The other nine female incumbents facing female challengers won their reelection bids by an average victory margin of 24.5 points.

The most competitive U.S. Senate race to date involving two female major party nominees took place in Louisiana in 2002.

One-term Democratic incumbent Mary Landrieu faced Louisiana Commissioner of Elections Suzanna Terrell.

Landrieu won her reelection bid, but only by 3.4 points.

As the number of women holding U.S. Senate seats increases (reaching a record 20 in the 113th Congress) and more women make inroads in the Republican Party in particular, it is becoming more common to see two women representing the nation's major parties on the general election ballot.

Nine of the 12 such elections in U.S. history have occurred since 2002, with a record three during the 2012 cycle: Dianne Feinstein vs. Elizabeth Emken in California, Kirsten Gillibrand vs. Wendy Long in New York, and the aforementioned Hirono vs. Lingle race in Hawaii.

U.S. Senate Elections with Two Female Major Party Nominees

Year
State
Winner
Party
Loser
Party
MoV
1960
Maine
Margaret Chase Smith
Republican
Lucia Cormier
Democrat
23.3
1986
Maryland
Barbara Mikulski
Democrat
Linda Chavez
Republican
20.9
1998
Washington
Patty Murray
Democrat
Linda Smith
Republican
16.8
2002
Louisiana
Mary Landrieu
Democrat
Suzanna Terrell
Republican
3.4
2002
Maine
Susan Collins
Republican
Chellie Pingree
Democrat
16.9
2006
Maine
Olympia Snowe
Republican
Jean Hay Bright
Democrat
53.4
2006
Texas
Kay Bailey Hutchison
Republican
Barbara Radnofsky
Democrat
25.7
2008
North Carolina
Kay Hagan
Democrat
Elizabeth Dole
Republican
8.5
2010
California
Barbara Boxer
Democrat
Carly Fiorina
Republican
10.0
2012
California
Dianne Feinstein
Democrat
Elizabeth Emken
Republican
25.0
2012
Hawaii
Mazie Hirono
Democrat
Linda Lingle
Republican
25.2
2012
New York
Kirsten Gillibrand
Democrat
Wendy Long
Republican
45.9
Table compiled by Smart Politics.

To date just 24 states have elected women to the chamber: Alaska, Arkansas, California, Florida, Hawaii, Illinois, Kansas, Louisiana, Maine, Maryland, Massachusetts, Michigan, Minnesota, Missouri, Nebraska, New Hampshire, New York, North Carolina, North Dakota, Oregon, South Dakota, Texas, Washington, and Wisconsin.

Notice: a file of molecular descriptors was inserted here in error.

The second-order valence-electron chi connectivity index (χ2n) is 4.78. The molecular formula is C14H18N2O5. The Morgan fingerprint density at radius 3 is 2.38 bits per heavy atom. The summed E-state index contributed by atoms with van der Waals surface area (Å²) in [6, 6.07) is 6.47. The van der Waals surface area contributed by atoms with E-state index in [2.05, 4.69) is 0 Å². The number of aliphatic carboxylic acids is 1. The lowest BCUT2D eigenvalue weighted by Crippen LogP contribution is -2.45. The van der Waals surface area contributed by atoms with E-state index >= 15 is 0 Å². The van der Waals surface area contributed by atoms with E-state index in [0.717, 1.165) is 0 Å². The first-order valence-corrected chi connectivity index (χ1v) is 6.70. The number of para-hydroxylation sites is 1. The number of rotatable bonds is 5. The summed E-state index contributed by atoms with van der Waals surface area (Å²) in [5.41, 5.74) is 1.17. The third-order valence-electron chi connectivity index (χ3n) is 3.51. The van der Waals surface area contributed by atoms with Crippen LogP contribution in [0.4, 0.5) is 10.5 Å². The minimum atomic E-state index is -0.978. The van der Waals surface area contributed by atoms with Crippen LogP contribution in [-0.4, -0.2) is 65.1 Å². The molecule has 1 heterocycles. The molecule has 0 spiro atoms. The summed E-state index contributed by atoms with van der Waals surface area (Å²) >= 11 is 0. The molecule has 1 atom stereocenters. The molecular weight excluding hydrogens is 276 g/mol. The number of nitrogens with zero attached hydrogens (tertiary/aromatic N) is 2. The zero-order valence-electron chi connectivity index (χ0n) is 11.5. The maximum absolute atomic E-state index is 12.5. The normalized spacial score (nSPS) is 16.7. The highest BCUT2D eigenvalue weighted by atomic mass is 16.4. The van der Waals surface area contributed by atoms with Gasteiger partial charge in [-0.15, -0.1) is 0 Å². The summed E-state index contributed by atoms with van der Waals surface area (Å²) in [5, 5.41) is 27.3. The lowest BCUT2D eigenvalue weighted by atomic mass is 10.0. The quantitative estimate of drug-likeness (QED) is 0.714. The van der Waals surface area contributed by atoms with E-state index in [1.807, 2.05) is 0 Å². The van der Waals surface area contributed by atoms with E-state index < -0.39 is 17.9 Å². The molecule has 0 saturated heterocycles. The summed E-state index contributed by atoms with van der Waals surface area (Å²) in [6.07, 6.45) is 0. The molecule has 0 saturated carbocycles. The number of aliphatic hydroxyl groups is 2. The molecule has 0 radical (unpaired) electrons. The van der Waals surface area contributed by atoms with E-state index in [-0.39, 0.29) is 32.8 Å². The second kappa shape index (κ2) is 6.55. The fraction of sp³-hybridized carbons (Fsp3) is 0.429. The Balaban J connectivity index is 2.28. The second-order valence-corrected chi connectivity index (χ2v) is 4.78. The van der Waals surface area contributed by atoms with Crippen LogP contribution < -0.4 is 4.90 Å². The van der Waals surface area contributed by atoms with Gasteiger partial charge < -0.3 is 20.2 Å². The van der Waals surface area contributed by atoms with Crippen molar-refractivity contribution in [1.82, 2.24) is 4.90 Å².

Since 1990, incumbent female U.S. Senators have been reelected to their seats at the same rate as men, with 87 percent of both groups winning reelection.

(The 1990 election marked a milestone of sorts in the annals of U.S. election history as it began a stretch of 12 cycles and counting of at least one incumbent female U.S. Senator on the ballot nationwide each cycle).

Across the 326 U.S. Senate elections involving an incumbent since 1990, women have retained their U.S. Senate seats in 36 of 41 contests, or 87.8 percent of the time, while men have won reelection in 249 of 285 contests, for a nearly identical reelection rate of 87.4 percent.

While several state parties are still awaiting candidates to file for the 2014 U.S. Senate elections, there is currently one other state in which two women could face each other in the general election.

In Georgia, Michelle Nunn is the overwhelming favorite to receive the Democratic Party nomination, while former Secretary of State Karen Handel is vying in a crowded field for the GOP nod.

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2 Comments


  • I'll be voting for Natalie Tennant for the state's open U.S. Senate seat in 2014!!!

  • Great statistics! From personal experience, I can say that Secretary of State Natalie Tennant will make an excellent U.S. Senator. Without question, she will get my vote! Thanks for all you have done for us here in WV and for our country, Senator Rockefeller.

    Christopher Turman
    Moorefield, WV